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Genetic Prediction of Cardiovascular Disease

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note change of venue to Clinical School

Identification of individuals at risk of cardiovascular disease is important for primary prevention strategies such as the prescription of statins to high risk groups. Epidemiological risk scores such as QRISK2 have proved clinically useful for such purposes, but the substantial heritability of cardiovascular disease suggests that genotypic data should provide substantial improvements in predictive accuracy. Genomewide association studies in large cohorts have discovered dozens of genetic variants associated with CVD , but their utility for individual risk prediction has so far proved modest. I will review recent studies of genetic prediction in CVD and present theoretical results suggesting that substantial improvements over epidemiological risk scores may soon be possible. I will discuss applications of genetic prediction to multiple traits at once, and propose some novel statistical measures of accuracy for this situation.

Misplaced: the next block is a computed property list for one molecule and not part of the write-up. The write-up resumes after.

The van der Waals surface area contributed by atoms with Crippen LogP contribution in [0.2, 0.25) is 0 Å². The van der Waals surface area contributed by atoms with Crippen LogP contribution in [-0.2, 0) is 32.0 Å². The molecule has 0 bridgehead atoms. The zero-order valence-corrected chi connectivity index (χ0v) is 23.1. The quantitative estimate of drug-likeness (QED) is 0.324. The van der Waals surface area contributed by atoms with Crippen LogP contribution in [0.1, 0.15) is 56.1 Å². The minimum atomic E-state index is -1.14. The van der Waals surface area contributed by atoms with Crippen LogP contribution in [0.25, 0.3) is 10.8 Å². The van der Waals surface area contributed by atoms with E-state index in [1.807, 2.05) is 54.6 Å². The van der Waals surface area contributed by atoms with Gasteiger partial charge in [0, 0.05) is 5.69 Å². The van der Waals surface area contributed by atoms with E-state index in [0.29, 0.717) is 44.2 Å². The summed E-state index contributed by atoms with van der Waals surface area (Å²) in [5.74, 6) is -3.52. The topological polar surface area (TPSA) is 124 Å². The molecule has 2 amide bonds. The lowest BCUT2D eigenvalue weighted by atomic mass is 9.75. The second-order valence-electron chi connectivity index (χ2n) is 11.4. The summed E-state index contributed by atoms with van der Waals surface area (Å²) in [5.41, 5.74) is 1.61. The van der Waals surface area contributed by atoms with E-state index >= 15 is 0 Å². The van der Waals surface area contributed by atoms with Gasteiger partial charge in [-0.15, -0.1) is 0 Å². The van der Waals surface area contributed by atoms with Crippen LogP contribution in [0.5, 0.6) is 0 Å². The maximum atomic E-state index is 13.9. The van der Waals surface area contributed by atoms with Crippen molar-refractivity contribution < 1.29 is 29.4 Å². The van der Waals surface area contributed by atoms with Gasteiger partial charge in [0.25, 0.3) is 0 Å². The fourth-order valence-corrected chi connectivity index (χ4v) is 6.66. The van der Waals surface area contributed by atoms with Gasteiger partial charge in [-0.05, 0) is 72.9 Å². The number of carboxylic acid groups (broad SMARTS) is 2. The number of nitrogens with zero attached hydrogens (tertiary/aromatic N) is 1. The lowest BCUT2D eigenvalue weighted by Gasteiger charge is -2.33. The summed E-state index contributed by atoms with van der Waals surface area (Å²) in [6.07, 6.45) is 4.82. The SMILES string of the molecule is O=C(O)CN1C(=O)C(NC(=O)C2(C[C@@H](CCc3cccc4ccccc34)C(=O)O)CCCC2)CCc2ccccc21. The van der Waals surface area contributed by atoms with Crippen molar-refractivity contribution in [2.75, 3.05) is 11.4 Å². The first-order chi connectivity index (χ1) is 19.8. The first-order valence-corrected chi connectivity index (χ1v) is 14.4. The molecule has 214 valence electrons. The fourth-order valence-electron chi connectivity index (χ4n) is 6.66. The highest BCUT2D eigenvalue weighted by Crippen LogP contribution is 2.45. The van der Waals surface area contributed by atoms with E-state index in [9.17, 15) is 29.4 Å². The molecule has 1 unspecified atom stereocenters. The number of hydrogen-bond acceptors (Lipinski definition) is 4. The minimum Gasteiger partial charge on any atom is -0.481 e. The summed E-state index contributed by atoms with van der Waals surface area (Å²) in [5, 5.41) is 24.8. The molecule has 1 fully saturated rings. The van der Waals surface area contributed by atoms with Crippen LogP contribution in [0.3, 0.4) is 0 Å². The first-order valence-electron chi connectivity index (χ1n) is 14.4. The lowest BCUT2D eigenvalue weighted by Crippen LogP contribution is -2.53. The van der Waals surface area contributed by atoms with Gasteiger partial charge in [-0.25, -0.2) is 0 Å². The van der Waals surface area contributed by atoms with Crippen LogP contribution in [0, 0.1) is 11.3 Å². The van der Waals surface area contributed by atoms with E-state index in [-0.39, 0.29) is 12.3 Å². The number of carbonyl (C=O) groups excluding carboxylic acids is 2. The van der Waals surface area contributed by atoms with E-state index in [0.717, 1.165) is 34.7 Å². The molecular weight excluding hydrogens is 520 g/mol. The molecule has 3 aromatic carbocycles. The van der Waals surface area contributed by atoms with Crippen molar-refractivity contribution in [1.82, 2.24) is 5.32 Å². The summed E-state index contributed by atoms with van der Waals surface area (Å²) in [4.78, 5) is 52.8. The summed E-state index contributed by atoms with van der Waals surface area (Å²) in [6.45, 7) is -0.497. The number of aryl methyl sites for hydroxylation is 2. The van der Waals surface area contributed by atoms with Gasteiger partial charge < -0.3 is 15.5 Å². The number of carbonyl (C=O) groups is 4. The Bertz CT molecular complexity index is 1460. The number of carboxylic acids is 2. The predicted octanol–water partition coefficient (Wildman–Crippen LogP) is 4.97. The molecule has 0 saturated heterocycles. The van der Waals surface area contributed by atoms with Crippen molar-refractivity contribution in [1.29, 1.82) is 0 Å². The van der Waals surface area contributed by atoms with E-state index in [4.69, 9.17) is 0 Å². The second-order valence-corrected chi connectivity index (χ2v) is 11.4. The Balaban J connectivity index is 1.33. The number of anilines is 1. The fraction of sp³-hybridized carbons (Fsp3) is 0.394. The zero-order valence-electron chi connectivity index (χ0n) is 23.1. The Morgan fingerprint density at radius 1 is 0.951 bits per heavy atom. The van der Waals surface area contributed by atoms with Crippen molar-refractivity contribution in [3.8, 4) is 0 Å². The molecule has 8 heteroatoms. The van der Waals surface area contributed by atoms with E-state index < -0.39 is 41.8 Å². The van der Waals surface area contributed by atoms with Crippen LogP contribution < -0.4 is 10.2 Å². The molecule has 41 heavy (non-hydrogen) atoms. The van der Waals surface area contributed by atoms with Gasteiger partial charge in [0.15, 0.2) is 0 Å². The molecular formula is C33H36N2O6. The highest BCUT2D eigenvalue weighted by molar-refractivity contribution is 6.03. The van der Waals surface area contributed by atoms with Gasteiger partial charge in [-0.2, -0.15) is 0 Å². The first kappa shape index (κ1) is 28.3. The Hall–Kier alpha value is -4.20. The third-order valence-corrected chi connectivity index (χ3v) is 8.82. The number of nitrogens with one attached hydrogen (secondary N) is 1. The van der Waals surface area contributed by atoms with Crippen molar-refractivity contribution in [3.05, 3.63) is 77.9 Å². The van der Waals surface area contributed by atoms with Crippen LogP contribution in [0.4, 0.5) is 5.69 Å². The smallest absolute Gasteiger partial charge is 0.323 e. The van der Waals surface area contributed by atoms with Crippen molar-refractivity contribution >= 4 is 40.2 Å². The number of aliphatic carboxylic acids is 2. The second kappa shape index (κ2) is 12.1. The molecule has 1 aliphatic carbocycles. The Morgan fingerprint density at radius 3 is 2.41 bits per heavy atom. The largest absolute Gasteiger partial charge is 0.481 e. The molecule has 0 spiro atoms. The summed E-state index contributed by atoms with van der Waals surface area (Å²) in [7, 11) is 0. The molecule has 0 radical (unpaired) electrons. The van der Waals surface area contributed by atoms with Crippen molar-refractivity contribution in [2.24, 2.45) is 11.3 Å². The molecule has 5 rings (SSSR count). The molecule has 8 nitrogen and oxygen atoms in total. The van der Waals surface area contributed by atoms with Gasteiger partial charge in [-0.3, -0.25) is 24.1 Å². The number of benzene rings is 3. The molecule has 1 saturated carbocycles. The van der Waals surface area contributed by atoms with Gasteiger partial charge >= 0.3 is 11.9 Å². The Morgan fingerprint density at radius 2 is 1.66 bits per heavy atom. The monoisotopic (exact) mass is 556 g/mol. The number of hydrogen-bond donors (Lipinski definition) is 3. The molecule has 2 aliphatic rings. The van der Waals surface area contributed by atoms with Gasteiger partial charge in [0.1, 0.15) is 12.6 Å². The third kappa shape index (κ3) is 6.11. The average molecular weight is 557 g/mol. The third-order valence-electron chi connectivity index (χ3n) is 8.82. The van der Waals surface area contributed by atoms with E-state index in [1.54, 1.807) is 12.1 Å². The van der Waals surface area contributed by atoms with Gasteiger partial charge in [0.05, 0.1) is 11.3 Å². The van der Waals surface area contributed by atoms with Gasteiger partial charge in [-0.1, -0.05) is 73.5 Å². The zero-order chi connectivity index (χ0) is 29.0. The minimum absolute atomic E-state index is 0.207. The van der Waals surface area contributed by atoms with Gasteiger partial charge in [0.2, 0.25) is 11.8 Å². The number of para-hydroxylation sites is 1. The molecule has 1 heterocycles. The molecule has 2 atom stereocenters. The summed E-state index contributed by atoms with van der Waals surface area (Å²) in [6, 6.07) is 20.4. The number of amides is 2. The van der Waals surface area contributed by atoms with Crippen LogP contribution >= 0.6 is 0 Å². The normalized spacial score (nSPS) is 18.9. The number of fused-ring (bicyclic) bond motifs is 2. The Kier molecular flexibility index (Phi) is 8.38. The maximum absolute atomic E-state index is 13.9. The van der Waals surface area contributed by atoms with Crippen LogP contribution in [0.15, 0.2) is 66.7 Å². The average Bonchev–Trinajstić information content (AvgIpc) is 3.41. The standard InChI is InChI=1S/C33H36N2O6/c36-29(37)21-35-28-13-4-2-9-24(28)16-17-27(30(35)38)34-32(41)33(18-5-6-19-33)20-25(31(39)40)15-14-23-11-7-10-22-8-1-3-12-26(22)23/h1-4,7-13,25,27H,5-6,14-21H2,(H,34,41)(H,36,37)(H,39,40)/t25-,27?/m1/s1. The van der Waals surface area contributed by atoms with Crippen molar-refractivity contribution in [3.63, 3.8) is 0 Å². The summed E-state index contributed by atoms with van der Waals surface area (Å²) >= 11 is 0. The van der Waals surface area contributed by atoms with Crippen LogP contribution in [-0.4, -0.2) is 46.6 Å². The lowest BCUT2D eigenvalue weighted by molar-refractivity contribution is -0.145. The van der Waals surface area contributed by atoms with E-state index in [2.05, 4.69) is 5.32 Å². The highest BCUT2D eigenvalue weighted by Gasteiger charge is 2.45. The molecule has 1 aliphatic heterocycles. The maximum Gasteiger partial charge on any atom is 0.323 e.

This talk is part of the Cambridge Cardiovascular Seminar Series series.

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